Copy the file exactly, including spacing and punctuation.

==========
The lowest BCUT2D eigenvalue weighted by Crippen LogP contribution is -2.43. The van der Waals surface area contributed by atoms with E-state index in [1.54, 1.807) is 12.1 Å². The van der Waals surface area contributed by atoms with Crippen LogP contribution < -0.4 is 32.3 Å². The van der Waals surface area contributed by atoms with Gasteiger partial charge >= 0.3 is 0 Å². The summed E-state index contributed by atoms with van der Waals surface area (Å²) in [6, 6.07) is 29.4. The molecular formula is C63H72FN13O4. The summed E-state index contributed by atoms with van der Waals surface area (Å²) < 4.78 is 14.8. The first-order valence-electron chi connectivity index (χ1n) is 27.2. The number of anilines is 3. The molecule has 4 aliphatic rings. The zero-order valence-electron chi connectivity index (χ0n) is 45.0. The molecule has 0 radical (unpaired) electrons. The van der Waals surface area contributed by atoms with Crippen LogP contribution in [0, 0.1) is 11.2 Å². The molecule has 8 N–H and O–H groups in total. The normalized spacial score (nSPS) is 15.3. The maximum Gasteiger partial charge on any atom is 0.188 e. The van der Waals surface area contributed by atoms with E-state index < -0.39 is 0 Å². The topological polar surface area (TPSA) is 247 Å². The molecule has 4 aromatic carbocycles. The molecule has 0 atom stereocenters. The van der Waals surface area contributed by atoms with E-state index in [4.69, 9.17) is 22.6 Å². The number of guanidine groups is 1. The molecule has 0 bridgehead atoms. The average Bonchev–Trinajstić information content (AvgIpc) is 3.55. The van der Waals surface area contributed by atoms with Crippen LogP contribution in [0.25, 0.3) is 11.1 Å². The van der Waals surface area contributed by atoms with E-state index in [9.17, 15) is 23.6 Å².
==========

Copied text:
The lowest BCUT2D eigenvalue weighted by Crippen LogP contribution is -2.43. The van der Waals surface area contributed by atoms with E-state index in [1.54, 1.807) is 12.1 Å². The van der Waals surface area contributed by atoms with Crippen LogP contribution < -0.4 is 32.3 Å². The van der Waals surface area contributed by atoms with Gasteiger partial charge >= 0.3 is 0 Å². The summed E-state index contributed by atoms with van der Waals surface area (Å²) in [6, 6.07) is 29.4. The molecular formula is C63H72FN13O4. The summed E-state index contributed by atoms with van der Waals surface area (Å²) < 4.78 is 14.8. The first-order valence-electron chi connectivity index (χ1n) is 27.2. The number of anilines is 3. The molecule has 4 aliphatic rings. The zero-order valence-electron chi connectivity index (χ0n) is 45.0. The molecule has 0 radical (unpaired) electrons. The van der Waals surface area contributed by atoms with Crippen LogP contribution in [0, 0.1) is 11.2 Å². The molecule has 8 N–H and O–H groups in total. The normalized spacial score (nSPS) is 15.3. The maximum Gasteiger partial charge on any atom is 0.188 e. The van der Waals surface area contributed by atoms with E-state index < -0.39 is 0 Å². The topological polar surface area (TPSA) is 247 Å². The molecule has 4 aromatic carbocycles. The molecule has 0 atom stereocenters. The van der Waals surface area contributed by atoms with E-state index in [4.69, 9.17) is 22.6 Å². The number of guanidine groups is 1. The molecule has 0 bridgehead atoms. The average Bonchev–Trinajstić information content (AvgIpc) is 3.55. The van der Waals surface area contributed by atoms with Crippen LogP contribution in [0.25, 0.3) is 11.1 Å². The van der Waals surface area contributed by atoms with E-state index in [9.17, 15) is 23.6 Å².